A tax concept that requires the same earnings to be taxed twice, normally only applicable to C corporations. C corporations are required to file and pay tax on any income or gains, so the tax is first paid at the corporate level. Then, if the corporation distributes those gains or income to its shareholders, the shareholders must report the distribution as income and pay tax again. Thus, the process is referred to as double taxation.
When a corporation must pay taxes on its earnings and individual shareholders must also pay taxes on any dividends that are distributed.
This is what may happen when a person domiciled in country A works in country B. Tax will be deducted in B, and the same income will also feature for tax liability in country A. Most countries have tax treaties, so that provided the Inland Revenue is informed of the tax already paid on income it will not be deducted again.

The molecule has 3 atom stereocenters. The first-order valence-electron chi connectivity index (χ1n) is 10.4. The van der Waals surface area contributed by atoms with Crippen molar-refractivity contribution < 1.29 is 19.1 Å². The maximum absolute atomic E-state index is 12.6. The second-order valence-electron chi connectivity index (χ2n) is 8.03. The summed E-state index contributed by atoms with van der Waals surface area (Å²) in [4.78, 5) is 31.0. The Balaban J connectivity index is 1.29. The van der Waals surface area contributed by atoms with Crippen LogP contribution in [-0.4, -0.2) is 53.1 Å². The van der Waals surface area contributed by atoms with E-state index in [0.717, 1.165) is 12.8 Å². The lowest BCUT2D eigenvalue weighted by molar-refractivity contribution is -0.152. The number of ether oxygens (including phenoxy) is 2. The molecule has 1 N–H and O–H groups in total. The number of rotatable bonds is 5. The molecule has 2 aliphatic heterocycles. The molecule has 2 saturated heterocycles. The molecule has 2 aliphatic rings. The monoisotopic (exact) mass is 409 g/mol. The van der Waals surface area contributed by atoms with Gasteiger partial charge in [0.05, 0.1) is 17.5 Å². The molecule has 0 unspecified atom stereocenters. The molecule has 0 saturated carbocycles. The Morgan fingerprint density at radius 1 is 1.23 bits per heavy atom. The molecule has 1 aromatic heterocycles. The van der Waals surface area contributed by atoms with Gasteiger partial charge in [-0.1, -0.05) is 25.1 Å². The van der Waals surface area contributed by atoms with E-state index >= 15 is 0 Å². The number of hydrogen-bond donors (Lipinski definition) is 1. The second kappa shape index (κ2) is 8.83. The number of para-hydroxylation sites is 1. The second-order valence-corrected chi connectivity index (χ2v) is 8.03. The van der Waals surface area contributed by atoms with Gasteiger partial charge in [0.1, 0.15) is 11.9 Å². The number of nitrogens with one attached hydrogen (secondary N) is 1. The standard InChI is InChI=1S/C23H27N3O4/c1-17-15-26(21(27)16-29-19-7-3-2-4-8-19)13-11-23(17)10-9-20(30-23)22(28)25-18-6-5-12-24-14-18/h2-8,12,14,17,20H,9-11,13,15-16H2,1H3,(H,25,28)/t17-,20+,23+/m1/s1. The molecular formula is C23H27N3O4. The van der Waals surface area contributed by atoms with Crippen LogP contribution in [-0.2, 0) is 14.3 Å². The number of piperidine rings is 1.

Corporations pay taxes on revenue before paying dividends. The dividends, in the hands of the stockholder, are taxed again as ordinary income. Hence "double" taxation.
The assessment of the same tax twice on an item; The notion or act of double taxation has not been definitively proven to be unconstitutional
Refers to the structure of taxation under the Internal Revenue Code which subjects income earned by a C corporation to an income tax at the corporate level and a second tax at the shareholder level if the previously taxed income is distributed to the shareholders as dividends. Note that S corporations and Limited Liability Companies are not subject to double taxation.
Business profits and income of sole proprietors, partnerships, and S corporations receive taxation only at the individual taxpayer level. However, C corporations experience taxation at the corporate level and the individual taxpayers pay taxes on dividends.
Double taxation is a situation in which two or more taxes may need to be paid for the same asset, financial transaction and/or income and arises due to overlap between different countries' tax laws and jurisdictions. The liability is often mitigated by "tax treaties" between countries.